My coffee table is littered with the latest editions of US Weekly, People, and Vanity Fair. I’d like to blame it on the film festival and the current hype around all the stars in town, but in truth I’m just a celebrity gossip junkie.
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The love lives of the Hollywood famed seem to change faster than most people change their toothbrushes, and I enjoy the challenge of trying to keep up.
“People like to knock you down when you are popular,” says professional matchmaker Jane Carstens of Hearts Canada matchmaking service on why so many Hollywood relationships fizzle so fast.
Carstens, who — along with Hearts’ founder Ruth Claramunt — has several high-profile politicians and doctors as clients, sees the stress popularity can place on relationships.
“You really need to find a supportive and understanding partner.”
But that’s not the only lesson to be learned from celebrities’ dating habits.
Matt Dillon, for instance, says he won’t date other celebrities and according to Carstens, he may have the right idea.
“Dating someone in the same industry as you can be very stressful,” says Carstens. “Sure you want someone who has a similar lifestyle to you, but the same industry can cause problems.”
Carstens adds that if you limit yourself to just people in your chosen field, your dating pool can diminish quickly.
Perhaps that’s where Denise Richards, who is dating Richie Sambora, went wrong. Richards might have done better to try a matchmaking service or online dating before settling on her former best friend Heather Locklear’s ex.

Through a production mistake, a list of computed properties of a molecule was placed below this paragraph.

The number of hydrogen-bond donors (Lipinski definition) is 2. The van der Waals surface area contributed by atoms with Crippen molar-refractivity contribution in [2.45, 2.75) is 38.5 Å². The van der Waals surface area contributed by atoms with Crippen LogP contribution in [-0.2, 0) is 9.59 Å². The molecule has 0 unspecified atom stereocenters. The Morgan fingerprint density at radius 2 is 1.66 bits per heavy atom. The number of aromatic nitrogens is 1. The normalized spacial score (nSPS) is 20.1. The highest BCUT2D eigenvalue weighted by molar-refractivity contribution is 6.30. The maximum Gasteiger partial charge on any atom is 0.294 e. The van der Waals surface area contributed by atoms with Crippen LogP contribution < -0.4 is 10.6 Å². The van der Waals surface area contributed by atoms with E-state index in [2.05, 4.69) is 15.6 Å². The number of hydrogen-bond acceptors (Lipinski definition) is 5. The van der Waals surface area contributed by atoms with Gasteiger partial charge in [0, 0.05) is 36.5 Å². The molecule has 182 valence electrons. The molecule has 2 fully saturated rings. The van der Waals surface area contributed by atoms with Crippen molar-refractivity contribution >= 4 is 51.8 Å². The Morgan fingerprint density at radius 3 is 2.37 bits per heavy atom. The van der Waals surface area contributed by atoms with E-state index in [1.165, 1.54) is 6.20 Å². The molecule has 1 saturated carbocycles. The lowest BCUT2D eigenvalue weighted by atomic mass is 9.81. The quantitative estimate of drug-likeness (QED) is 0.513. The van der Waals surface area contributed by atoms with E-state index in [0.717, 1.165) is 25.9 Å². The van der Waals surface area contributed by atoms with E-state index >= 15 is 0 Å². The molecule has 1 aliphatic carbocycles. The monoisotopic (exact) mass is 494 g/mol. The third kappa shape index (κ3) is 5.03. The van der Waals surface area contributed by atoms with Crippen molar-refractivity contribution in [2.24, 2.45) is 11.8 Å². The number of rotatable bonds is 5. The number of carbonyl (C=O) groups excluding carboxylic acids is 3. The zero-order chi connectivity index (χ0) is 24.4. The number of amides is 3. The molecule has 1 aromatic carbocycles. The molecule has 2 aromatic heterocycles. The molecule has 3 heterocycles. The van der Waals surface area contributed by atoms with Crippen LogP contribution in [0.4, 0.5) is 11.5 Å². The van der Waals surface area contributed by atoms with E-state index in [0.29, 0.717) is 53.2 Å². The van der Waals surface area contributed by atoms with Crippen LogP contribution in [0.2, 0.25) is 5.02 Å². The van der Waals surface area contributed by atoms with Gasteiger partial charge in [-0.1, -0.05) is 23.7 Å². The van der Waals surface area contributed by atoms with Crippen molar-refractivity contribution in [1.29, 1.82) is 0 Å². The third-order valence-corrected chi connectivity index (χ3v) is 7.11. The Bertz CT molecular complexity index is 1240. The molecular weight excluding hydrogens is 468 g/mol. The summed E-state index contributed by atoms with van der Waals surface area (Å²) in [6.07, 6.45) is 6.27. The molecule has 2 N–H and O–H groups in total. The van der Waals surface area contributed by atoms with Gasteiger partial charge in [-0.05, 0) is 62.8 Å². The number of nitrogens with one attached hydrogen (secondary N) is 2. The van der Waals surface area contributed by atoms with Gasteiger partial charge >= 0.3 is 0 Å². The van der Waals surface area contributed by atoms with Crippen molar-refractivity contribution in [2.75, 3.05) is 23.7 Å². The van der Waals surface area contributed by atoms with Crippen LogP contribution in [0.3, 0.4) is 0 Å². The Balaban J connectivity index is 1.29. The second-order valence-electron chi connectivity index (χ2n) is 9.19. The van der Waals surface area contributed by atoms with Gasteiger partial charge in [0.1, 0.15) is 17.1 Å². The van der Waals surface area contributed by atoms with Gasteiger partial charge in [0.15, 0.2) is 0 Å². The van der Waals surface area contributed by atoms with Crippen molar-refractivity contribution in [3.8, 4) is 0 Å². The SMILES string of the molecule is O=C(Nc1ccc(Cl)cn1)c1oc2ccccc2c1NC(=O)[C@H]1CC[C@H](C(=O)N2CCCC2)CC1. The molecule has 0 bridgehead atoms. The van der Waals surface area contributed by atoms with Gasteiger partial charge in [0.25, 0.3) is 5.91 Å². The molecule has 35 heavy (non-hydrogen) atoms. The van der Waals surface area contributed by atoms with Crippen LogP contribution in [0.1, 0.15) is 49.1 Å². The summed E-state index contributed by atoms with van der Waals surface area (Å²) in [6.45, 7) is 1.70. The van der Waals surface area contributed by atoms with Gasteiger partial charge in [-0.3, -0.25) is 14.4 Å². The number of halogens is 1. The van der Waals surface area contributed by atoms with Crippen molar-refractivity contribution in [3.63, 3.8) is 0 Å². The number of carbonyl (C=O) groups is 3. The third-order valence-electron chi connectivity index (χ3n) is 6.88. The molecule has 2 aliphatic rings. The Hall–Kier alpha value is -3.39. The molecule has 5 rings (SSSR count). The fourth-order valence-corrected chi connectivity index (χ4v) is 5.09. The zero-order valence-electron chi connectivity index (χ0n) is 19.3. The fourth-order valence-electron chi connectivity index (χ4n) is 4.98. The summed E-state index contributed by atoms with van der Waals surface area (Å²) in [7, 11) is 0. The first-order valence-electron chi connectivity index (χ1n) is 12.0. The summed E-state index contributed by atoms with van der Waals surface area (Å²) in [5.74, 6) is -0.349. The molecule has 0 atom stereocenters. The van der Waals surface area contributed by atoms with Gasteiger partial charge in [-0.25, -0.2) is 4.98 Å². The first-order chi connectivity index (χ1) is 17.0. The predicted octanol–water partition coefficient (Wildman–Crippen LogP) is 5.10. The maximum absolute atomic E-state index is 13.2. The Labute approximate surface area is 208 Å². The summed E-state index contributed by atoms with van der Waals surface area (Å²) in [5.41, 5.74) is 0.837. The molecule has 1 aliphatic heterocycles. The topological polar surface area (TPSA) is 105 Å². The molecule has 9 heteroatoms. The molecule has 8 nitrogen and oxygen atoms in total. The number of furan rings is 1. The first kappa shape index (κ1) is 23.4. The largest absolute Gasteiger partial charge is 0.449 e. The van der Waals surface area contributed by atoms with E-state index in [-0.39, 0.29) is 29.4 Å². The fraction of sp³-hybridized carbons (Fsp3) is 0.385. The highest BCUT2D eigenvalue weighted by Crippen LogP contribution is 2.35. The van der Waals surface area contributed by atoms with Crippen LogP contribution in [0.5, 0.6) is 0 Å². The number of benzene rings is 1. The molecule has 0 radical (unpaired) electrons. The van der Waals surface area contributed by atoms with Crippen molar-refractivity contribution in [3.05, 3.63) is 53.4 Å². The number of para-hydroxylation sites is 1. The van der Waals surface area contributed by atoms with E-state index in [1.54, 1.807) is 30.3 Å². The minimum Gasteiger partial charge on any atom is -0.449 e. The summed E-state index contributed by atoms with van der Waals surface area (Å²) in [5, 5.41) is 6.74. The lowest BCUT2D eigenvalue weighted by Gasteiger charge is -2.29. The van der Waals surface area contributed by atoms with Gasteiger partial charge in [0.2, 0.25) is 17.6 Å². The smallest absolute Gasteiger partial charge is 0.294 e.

But sometimes problems in our dating lives don’t come about from whom we date, but more from how often we date. Take Jessica Simpson, who married her high school sweetheart, Nick Lachey, and have now split. Dating many people can sometimes solidify who is right or wrong for us.
“If you are serious, committed and have found the right person, then great,” says Carstens. “But sometimes it’s good to practice date, especially if you are not sure of what you want in a relationship. Learning from your past dating experiences is a great way to learn about yourself and what you really want in a relationship.”
But regardless of whether you are a celebrity, Carstens says the secret to making a relationship work is to be open, honest, and not expect too much.
“Try not to put too much pressure on dating,” says Carstens. “If you can keep an open mind, that’s often when good things happen.”